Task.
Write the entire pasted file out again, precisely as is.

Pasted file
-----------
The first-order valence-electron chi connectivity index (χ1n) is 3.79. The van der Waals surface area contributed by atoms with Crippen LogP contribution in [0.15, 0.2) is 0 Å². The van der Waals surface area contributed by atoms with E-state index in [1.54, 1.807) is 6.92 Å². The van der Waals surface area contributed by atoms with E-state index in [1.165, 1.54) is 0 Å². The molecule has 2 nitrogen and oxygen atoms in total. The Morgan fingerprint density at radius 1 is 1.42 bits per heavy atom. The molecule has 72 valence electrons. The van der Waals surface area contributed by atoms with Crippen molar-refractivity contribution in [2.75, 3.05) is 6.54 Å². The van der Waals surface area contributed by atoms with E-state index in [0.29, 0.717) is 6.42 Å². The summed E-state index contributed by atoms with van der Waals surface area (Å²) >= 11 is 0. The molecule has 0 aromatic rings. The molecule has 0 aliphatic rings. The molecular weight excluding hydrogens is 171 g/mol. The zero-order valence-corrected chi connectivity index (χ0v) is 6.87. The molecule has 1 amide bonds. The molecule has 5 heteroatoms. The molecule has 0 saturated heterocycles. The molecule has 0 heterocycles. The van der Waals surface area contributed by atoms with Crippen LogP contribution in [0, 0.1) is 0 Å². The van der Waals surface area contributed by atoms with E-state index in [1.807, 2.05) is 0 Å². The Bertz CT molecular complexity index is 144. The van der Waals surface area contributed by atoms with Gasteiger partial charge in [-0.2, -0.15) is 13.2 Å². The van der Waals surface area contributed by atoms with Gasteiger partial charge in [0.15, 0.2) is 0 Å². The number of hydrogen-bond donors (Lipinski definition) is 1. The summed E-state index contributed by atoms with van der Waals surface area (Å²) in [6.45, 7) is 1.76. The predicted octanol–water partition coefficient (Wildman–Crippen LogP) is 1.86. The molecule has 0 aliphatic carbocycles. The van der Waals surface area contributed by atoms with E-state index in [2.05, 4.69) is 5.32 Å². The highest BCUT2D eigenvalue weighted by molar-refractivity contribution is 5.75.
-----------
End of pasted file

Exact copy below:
The first-order valence-electron chi connectivity index (χ1n) is 3.79. The van der Waals surface area contributed by atoms with Crippen LogP contribution in [0.15, 0.2) is 0 Å². The van der Waals surface area contributed by atoms with E-state index in [1.54, 1.807) is 6.92 Å². The van der Waals surface area contributed by atoms with E-state index in [1.165, 1.54) is 0 Å². The molecule has 2 nitrogen and oxygen atoms in total. The Morgan fingerprint density at radius 1 is 1.42 bits per heavy atom. The molecule has 72 valence electrons. The van der Waals surface area contributed by atoms with Crippen molar-refractivity contribution in [2.75, 3.05) is 6.54 Å². The van der Waals surface area contributed by atoms with E-state index in [0.29, 0.717) is 6.42 Å². The summed E-state index contributed by atoms with van der Waals surface area (Å²) >= 11 is 0. The molecule has 0 aromatic rings. The molecule has 0 aliphatic rings. The molecular weight excluding hydrogens is 171 g/mol. The zero-order valence-corrected chi connectivity index (χ0v) is 6.87. The molecule has 1 amide bonds. The molecule has 5 heteroatoms. The molecule has 0 saturated heterocycles. The molecule has 0 heterocycles. The van der Waals surface area contributed by atoms with Crippen LogP contribution in [0, 0.1) is 0 Å². The van der Waals surface area contributed by atoms with E-state index in [1.807, 2.05) is 0 Å². The Bertz CT molecular complexity index is 144. The van der Waals surface area contributed by atoms with Gasteiger partial charge in [-0.2, -0.15) is 13.2 Å². The van der Waals surface area contributed by atoms with Gasteiger partial charge in [0.15, 0.2) is 0 Å². The number of hydrogen-bond donors (Lipinski definition) is 1. The summed E-state index contributed by atoms with van der Waals surface area (Å²) in [6.45, 7) is 1.76. The predicted octanol–water partition coefficient (Wildman–Crippen LogP) is 1.86. The molecule has 0 aliphatic carbocycles. The van der Waals surface area contributed by atoms with E-state index in [2.05, 4.69) is 5.32 Å². The highest BCUT2D eigenvalue weighted by molar-refractivity contribution is 5.75.